ABB Sample Verbal Questions

DIRECTIONS for questions 1 to 4: Study the passages below and answer the questions that follow each passage.
Like most teenagers, I dreamt of one day having my name in lights. And perhaps an interview in National Geographic for my work with Rwanda's apes. Maybe an Oscar for my portrayal as a feisty heroine in an epic drama, preferably set in India. Or a Nobel Prize for poetry, which I'd collect in Stockholm wearing a black turtleneck. Suffice to say, none of these has come true. I prefer dogs to gorillas. My poetry is used to line the bottom of my drawer. And I've never been to India. Sure, as a writer, I get my name in the occasional glow of a nine-point byline, but the difference between Oscars and Nobels and Helvetica type face is that the former are all about me; the latter is by me. With the advent of the internet, all that has changed. Like most users, I am a gratuitous googler, squandering valuable work time looking up invaluable topics such as how to clean my dog's teeth, how to cook Risotto, and myriad medical ailments, including tough heels (definitely cancer), lumps on elbows (certainly cancer) and easy bruising (absolutely cancer). But among these endless searches will be a valuable constant: my own name, Helen Walne. In the great scheme of things I am not very important. I have never been medically paroled from jailed, I haven't gone to rehab and I am not about to marry a famous celebrity. My husband has gently suggested that I seek psychological help for my addiction. I google myself everyday. And yes, there are times when, like a bulimic digging into a second bucket of Kentuky Fried Chicken, I feel out of control, gorging on blogs, images and news and glimpses of myself.
In cyber space, there is no such thing as big fish in little ponds, or little fish in big ponds. Instead, it's one swirling, bubbling swamp of amoebae all gasping for their own gulp of air. And for ego surfers, it's important we float on the surface. Research has found that 47% of internet users have performed self googling more than double the number from 5 years ago. I have realized that like wine, watching soap operas and eating pizza, moderation is the key to virtual vanity - and keeping it to yourself paramount. When you start dabbling in the competitive realms of rival surfing you are sure to start sinking under the flotsam of self doubt. There is always someone out there with a higher ranking, a better picture, a bigger job.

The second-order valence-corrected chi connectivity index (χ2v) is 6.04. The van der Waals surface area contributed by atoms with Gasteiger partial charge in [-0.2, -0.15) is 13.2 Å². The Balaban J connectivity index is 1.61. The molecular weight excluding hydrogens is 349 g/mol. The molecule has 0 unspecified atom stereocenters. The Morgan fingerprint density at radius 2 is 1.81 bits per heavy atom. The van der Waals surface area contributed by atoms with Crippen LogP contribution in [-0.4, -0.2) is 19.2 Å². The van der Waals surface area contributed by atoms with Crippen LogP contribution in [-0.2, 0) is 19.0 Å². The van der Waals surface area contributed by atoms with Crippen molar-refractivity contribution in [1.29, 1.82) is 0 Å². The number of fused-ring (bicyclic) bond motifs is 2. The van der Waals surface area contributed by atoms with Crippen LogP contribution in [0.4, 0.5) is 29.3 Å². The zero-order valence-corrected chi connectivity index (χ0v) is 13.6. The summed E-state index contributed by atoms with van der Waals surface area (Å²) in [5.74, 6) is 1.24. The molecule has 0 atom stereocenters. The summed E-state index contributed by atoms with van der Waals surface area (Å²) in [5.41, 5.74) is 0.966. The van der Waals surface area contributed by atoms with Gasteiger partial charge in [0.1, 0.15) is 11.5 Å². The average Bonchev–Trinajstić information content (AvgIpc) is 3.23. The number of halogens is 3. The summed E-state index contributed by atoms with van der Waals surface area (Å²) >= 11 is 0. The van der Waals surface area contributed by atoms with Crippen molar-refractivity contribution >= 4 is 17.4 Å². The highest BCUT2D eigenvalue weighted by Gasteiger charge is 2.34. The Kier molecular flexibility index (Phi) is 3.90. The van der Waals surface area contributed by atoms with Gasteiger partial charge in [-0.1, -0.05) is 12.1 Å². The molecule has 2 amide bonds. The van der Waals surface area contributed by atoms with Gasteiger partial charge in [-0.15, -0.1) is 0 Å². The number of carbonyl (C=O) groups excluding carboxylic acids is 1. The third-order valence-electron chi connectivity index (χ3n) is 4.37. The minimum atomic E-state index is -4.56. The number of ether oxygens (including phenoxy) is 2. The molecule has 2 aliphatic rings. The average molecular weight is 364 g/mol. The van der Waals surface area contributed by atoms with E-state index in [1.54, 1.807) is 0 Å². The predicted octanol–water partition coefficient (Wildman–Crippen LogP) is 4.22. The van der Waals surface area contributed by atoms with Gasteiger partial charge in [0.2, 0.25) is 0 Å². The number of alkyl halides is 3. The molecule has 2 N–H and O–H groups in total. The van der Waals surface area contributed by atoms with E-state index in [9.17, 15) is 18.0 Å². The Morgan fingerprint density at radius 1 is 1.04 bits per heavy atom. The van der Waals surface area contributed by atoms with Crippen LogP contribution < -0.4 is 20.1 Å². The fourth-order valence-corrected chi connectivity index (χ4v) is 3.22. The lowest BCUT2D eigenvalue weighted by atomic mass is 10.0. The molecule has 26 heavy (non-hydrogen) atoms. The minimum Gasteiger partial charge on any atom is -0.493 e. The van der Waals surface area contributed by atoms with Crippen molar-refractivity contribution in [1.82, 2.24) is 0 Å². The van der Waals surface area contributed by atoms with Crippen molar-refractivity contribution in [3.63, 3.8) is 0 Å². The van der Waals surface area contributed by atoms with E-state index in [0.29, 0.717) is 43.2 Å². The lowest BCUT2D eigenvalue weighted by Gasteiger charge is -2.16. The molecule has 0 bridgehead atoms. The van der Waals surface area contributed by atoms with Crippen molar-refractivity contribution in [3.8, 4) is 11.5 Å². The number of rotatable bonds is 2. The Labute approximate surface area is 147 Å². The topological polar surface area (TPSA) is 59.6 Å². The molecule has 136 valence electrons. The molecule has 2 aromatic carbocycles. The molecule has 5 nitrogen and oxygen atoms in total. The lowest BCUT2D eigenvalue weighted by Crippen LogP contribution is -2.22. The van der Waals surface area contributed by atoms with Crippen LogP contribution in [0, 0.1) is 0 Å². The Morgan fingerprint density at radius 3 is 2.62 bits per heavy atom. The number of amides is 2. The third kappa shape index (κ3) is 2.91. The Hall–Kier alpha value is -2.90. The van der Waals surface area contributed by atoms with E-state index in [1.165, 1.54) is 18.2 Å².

1. According to the passage, the author
    1. received an Oscar for her portrayal as a feisty heroine in an epic drama.
    2. feels that moderation is the key to well being in cyber space.
    3. feels that she is the centre of all she checks in the net.
    1. I, II and III are correct.
    2. I and II are correct.
    3. II and III are correct.
    4. I and III are correct.
    Answer: Option C
    First is factually incorrect.
  2. It can be inferred from the passage that
    1. you have gone too far when you start googling your name multiple times daily.
    2. competitive rival surfing is the best way to increase your self esteem.
    3. being addicted to self googling is the way forward in the 21st century.
    4. the advent of the internet has helped in creating 'a somebody' out of 'a nobody'.
    Answer: Option A
    When we google our name too many times, it is clear that we are suffering from some disorder.
  3. According to the passage,
    1. Helen Walne is a patient of cancer.
    2. Helen Walne is a megabyte megalomaniac.
    3. Helen Walne thinks that constant rival surfing is the best way to improve self worth.
    4. Helen Walne is a conscientious worker.
    Answer: Option B
    Megalomania is an obsession with doing extravagant or grand things.
    Helen Wayne is also obsessed with this.
    The other options are out of scope.
  4. According to the passage, all of the following are not true, except
    1. Helen Walne received a prize wearing a turtle neck.
    2. Helen Walne's husband feels she needs help to get out of her addiction.